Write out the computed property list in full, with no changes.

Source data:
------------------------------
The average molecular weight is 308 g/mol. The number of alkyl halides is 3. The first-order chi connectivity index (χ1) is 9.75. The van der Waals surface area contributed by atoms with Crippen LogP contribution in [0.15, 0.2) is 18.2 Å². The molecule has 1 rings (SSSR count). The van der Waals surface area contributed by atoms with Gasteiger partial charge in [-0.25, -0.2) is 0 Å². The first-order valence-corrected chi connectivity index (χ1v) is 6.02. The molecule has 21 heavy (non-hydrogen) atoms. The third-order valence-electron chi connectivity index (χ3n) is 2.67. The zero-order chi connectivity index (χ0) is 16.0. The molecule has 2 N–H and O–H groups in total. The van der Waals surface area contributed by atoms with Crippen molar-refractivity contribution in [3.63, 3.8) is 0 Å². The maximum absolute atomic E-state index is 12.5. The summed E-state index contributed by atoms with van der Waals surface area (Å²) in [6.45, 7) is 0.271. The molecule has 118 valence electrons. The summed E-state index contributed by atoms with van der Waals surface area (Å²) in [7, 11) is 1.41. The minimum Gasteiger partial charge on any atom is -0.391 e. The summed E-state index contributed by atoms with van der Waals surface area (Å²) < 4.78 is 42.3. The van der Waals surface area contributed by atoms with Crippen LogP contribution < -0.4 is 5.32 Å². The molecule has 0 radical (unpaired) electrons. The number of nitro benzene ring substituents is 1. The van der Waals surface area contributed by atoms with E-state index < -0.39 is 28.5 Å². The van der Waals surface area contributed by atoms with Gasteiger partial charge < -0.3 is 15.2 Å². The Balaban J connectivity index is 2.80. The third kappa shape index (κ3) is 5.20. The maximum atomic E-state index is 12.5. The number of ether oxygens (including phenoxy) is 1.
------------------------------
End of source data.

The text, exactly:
The average molecular weight is 308 g/mol. The number of alkyl halides is 3. The first-order chi connectivity index (χ1) is 9.75. The van der Waals surface area contributed by atoms with Crippen LogP contribution in [0.15, 0.2) is 18.2 Å². The molecule has 1 rings (SSSR count). The van der Waals surface area contributed by atoms with Gasteiger partial charge in [-0.25, -0.2) is 0 Å². The first-order valence-corrected chi connectivity index (χ1v) is 6.02. The molecule has 21 heavy (non-hydrogen) atoms. The third-order valence-electron chi connectivity index (χ3n) is 2.67. The zero-order chi connectivity index (χ0) is 16.0. The molecule has 2 N–H and O–H groups in total. The van der Waals surface area contributed by atoms with Crippen molar-refractivity contribution in [3.63, 3.8) is 0 Å². The maximum absolute atomic E-state index is 12.5. The summed E-state index contributed by atoms with van der Waals surface area (Å²) in [6.45, 7) is 0.271. The molecule has 118 valence electrons. The summed E-state index contributed by atoms with van der Waals surface area (Å²) in [7, 11) is 1.41. The minimum Gasteiger partial charge on any atom is -0.391 e. The summed E-state index contributed by atoms with van der Waals surface area (Å²) < 4.78 is 42.3. The van der Waals surface area contributed by atoms with Crippen LogP contribution < -0.4 is 5.32 Å². The molecule has 0 radical (unpaired) electrons. The number of nitro benzene ring substituents is 1. The van der Waals surface area contributed by atoms with E-state index < -0.39 is 28.5 Å². The van der Waals surface area contributed by atoms with Gasteiger partial charge < -0.3 is 15.2 Å². The Balaban J connectivity index is 2.80. The third kappa shape index (κ3) is 5.20. The maximum atomic E-state index is 12.5. The number of ether oxygens (including phenoxy) is 1.